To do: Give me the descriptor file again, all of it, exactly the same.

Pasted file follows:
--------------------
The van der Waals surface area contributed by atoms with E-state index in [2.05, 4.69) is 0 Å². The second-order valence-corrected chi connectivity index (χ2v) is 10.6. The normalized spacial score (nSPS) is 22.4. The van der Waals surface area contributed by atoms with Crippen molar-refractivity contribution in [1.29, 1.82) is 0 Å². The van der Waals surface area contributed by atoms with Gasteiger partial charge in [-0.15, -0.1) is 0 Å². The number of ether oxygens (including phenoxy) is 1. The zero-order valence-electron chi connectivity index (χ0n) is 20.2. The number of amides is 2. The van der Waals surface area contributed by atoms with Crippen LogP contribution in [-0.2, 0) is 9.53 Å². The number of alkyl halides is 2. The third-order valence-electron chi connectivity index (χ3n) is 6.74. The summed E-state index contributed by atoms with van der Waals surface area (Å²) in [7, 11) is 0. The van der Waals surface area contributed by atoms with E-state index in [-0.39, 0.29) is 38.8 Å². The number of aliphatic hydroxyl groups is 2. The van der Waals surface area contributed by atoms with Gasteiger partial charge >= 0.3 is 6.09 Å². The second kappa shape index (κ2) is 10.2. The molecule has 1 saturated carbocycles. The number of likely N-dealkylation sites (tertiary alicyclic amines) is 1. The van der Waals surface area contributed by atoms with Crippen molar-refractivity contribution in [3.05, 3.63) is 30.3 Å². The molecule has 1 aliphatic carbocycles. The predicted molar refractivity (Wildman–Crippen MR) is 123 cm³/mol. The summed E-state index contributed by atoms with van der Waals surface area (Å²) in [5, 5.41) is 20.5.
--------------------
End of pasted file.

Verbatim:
The van der Waals surface area contributed by atoms with E-state index in [2.05, 4.69) is 0 Å². The second-order valence-corrected chi connectivity index (χ2v) is 10.6. The normalized spacial score (nSPS) is 22.4. The van der Waals surface area contributed by atoms with Crippen molar-refractivity contribution in [1.29, 1.82) is 0 Å². The van der Waals surface area contributed by atoms with Gasteiger partial charge in [-0.15, -0.1) is 0 Å². The number of ether oxygens (including phenoxy) is 1. The zero-order valence-electron chi connectivity index (χ0n) is 20.2. The number of amides is 2. The van der Waals surface area contributed by atoms with Crippen LogP contribution in [-0.2, 0) is 9.53 Å². The number of alkyl halides is 2. The third-order valence-electron chi connectivity index (χ3n) is 6.74. The summed E-state index contributed by atoms with van der Waals surface area (Å²) in [7, 11) is 0. The van der Waals surface area contributed by atoms with E-state index in [-0.39, 0.29) is 38.8 Å². The number of aliphatic hydroxyl groups is 2. The van der Waals surface area contributed by atoms with Gasteiger partial charge >= 0.3 is 6.09 Å². The second kappa shape index (κ2) is 10.2. The molecule has 1 saturated carbocycles. The number of likely N-dealkylation sites (tertiary alicyclic amines) is 1. The van der Waals surface area contributed by atoms with Crippen molar-refractivity contribution in [3.05, 3.63) is 30.3 Å². The molecule has 1 aliphatic carbocycles. The predicted molar refractivity (Wildman–Crippen MR) is 123 cm³/mol. The summed E-state index contributed by atoms with van der Waals surface area (Å²) in [5, 5.41) is 20.5.